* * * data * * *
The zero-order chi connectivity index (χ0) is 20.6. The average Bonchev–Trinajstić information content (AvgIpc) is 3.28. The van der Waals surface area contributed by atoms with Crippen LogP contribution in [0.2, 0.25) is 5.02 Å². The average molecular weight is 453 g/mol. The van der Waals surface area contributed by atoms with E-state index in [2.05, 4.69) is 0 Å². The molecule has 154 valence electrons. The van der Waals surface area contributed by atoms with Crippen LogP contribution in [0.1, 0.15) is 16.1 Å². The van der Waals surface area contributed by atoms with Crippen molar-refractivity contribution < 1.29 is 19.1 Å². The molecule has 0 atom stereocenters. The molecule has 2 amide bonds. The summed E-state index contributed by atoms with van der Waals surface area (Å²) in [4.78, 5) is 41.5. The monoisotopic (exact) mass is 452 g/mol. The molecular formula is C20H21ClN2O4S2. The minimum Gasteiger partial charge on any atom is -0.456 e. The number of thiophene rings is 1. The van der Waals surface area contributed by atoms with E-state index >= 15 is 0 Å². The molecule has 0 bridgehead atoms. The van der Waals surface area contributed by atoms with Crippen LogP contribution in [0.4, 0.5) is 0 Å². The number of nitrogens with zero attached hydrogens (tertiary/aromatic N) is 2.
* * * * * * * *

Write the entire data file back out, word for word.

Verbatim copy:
The zero-order chi connectivity index (χ0) is 20.6. The average Bonchev–Trinajstić information content (AvgIpc) is 3.28. The van der Waals surface area contributed by atoms with Crippen LogP contribution in [0.2, 0.25) is 5.02 Å². The average molecular weight is 453 g/mol. The van der Waals surface area contributed by atoms with E-state index in [2.05, 4.69) is 0 Å². The molecule has 154 valence electrons. The van der Waals surface area contributed by atoms with Crippen LogP contribution in [0.1, 0.15) is 16.1 Å². The van der Waals surface area contributed by atoms with Crippen molar-refractivity contribution < 1.29 is 19.1 Å². The molecule has 0 atom stereocenters. The molecule has 2 amide bonds. The summed E-state index contributed by atoms with van der Waals surface area (Å²) in [4.78, 5) is 41.5. The monoisotopic (exact) mass is 452 g/mol. The molecular formula is C20H21ClN2O4S2. The minimum Gasteiger partial charge on any atom is -0.456 e. The number of thiophene rings is 1. The van der Waals surface area contributed by atoms with E-state index >= 15 is 0 Å². The molecule has 0 bridgehead atoms. The van der Waals surface area contributed by atoms with Crippen LogP contribution in [0.4, 0.5) is 0 Å². The number of nitrogens with zero attached hydrogens (tertiary/aromatic N) is 2.